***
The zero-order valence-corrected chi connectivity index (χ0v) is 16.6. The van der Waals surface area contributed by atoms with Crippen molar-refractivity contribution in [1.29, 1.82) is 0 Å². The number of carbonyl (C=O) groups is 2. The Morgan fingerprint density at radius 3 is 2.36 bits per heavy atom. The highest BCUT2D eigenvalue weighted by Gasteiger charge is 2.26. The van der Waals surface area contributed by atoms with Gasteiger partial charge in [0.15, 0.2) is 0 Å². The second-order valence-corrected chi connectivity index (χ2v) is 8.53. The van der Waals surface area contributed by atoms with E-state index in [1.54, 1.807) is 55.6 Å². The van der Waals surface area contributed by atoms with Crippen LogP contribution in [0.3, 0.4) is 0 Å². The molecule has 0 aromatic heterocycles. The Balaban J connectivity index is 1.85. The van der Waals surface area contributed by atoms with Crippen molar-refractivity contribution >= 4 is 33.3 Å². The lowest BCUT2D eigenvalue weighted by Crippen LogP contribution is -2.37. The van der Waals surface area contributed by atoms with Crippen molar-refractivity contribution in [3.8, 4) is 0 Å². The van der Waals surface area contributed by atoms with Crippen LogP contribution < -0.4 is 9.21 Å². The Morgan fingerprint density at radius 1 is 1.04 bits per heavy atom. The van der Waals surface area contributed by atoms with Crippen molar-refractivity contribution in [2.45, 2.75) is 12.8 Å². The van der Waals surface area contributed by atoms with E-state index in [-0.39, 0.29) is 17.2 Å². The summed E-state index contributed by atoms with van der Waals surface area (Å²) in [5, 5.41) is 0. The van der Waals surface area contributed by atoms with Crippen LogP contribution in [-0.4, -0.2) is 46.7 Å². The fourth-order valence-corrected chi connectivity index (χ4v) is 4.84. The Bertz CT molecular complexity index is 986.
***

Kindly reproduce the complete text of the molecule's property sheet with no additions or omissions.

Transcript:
The zero-order valence-corrected chi connectivity index (χ0v) is 16.6. The van der Waals surface area contributed by atoms with Crippen molar-refractivity contribution in [1.29, 1.82) is 0 Å². The number of carbonyl (C=O) groups is 2. The Morgan fingerprint density at radius 3 is 2.36 bits per heavy atom. The highest BCUT2D eigenvalue weighted by Gasteiger charge is 2.26. The van der Waals surface area contributed by atoms with Gasteiger partial charge in [0.15, 0.2) is 0 Å². The second-order valence-corrected chi connectivity index (χ2v) is 8.53. The van der Waals surface area contributed by atoms with E-state index in [1.54, 1.807) is 55.6 Å². The van der Waals surface area contributed by atoms with Crippen LogP contribution in [0.3, 0.4) is 0 Å². The molecule has 0 aromatic heterocycles. The Balaban J connectivity index is 1.85. The van der Waals surface area contributed by atoms with Crippen molar-refractivity contribution >= 4 is 33.3 Å². The lowest BCUT2D eigenvalue weighted by Crippen LogP contribution is -2.37. The van der Waals surface area contributed by atoms with Crippen molar-refractivity contribution in [3.8, 4) is 0 Å². The van der Waals surface area contributed by atoms with Crippen LogP contribution < -0.4 is 9.21 Å². The Morgan fingerprint density at radius 1 is 1.04 bits per heavy atom. The van der Waals surface area contributed by atoms with Crippen molar-refractivity contribution in [2.45, 2.75) is 12.8 Å². The van der Waals surface area contributed by atoms with E-state index in [-0.39, 0.29) is 17.2 Å². The summed E-state index contributed by atoms with van der Waals surface area (Å²) in [5, 5.41) is 0. The van der Waals surface area contributed by atoms with Crippen LogP contribution in [-0.4, -0.2) is 46.7 Å². The fourth-order valence-corrected chi connectivity index (χ4v) is 4.84. The Bertz CT molecular complexity index is 986.